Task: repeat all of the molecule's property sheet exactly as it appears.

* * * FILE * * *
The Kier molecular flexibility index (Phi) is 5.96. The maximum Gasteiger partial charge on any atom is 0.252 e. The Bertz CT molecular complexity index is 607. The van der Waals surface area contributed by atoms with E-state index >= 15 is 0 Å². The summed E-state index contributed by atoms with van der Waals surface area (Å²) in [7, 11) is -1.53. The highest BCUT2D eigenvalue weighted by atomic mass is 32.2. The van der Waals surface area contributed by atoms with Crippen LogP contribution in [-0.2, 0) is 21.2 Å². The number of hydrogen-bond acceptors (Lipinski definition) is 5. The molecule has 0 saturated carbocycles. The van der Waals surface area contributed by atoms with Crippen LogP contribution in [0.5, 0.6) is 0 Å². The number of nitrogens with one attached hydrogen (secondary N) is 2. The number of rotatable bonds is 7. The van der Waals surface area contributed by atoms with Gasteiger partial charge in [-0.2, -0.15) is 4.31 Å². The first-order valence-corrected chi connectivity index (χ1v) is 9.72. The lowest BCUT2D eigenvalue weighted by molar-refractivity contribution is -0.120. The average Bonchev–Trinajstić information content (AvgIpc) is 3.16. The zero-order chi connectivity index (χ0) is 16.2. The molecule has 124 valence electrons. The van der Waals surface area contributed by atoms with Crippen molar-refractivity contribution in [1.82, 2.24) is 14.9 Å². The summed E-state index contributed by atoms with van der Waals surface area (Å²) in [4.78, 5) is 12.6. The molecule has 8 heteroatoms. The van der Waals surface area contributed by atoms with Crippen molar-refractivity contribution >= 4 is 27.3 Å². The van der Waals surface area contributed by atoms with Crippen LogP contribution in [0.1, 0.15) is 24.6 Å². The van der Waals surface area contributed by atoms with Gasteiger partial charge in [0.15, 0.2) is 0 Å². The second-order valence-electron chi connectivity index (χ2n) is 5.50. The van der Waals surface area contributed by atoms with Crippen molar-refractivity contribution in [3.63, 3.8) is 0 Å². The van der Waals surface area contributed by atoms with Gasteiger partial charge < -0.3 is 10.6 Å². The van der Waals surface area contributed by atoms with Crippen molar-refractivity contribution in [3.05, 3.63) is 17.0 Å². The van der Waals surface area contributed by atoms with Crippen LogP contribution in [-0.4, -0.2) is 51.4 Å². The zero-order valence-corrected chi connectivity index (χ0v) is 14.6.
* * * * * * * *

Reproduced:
The Kier molecular flexibility index (Phi) is 5.96. The maximum Gasteiger partial charge on any atom is 0.252 e. The Bertz CT molecular complexity index is 607. The van der Waals surface area contributed by atoms with E-state index >= 15 is 0 Å². The summed E-state index contributed by atoms with van der Waals surface area (Å²) in [7, 11) is -1.53. The highest BCUT2D eigenvalue weighted by atomic mass is 32.2. The van der Waals surface area contributed by atoms with Crippen LogP contribution in [-0.2, 0) is 21.2 Å². The number of hydrogen-bond acceptors (Lipinski definition) is 5. The molecule has 0 saturated carbocycles. The van der Waals surface area contributed by atoms with Crippen LogP contribution in [0.5, 0.6) is 0 Å². The number of nitrogens with one attached hydrogen (secondary N) is 2. The number of rotatable bonds is 7. The van der Waals surface area contributed by atoms with Gasteiger partial charge in [-0.2, -0.15) is 4.31 Å². The first-order valence-corrected chi connectivity index (χ1v) is 9.72. The lowest BCUT2D eigenvalue weighted by molar-refractivity contribution is -0.120. The average Bonchev–Trinajstić information content (AvgIpc) is 3.16. The zero-order chi connectivity index (χ0) is 16.2. The molecule has 124 valence electrons. The van der Waals surface area contributed by atoms with Crippen molar-refractivity contribution in [1.82, 2.24) is 14.9 Å². The summed E-state index contributed by atoms with van der Waals surface area (Å²) in [4.78, 5) is 12.6. The molecule has 8 heteroatoms. The van der Waals surface area contributed by atoms with Crippen molar-refractivity contribution >= 4 is 27.3 Å². The van der Waals surface area contributed by atoms with Crippen LogP contribution in [0.1, 0.15) is 24.6 Å². The van der Waals surface area contributed by atoms with Gasteiger partial charge in [0.15, 0.2) is 0 Å². The second-order valence-electron chi connectivity index (χ2n) is 5.50. The van der Waals surface area contributed by atoms with Crippen molar-refractivity contribution in [3.63, 3.8) is 0 Å². The van der Waals surface area contributed by atoms with Gasteiger partial charge < -0.3 is 10.6 Å². The van der Waals surface area contributed by atoms with Crippen molar-refractivity contribution in [3.05, 3.63) is 17.0 Å². The van der Waals surface area contributed by atoms with Crippen LogP contribution in [-0.4, -0.2) is 51.4 Å². The zero-order valence-corrected chi connectivity index (χ0v) is 14.6.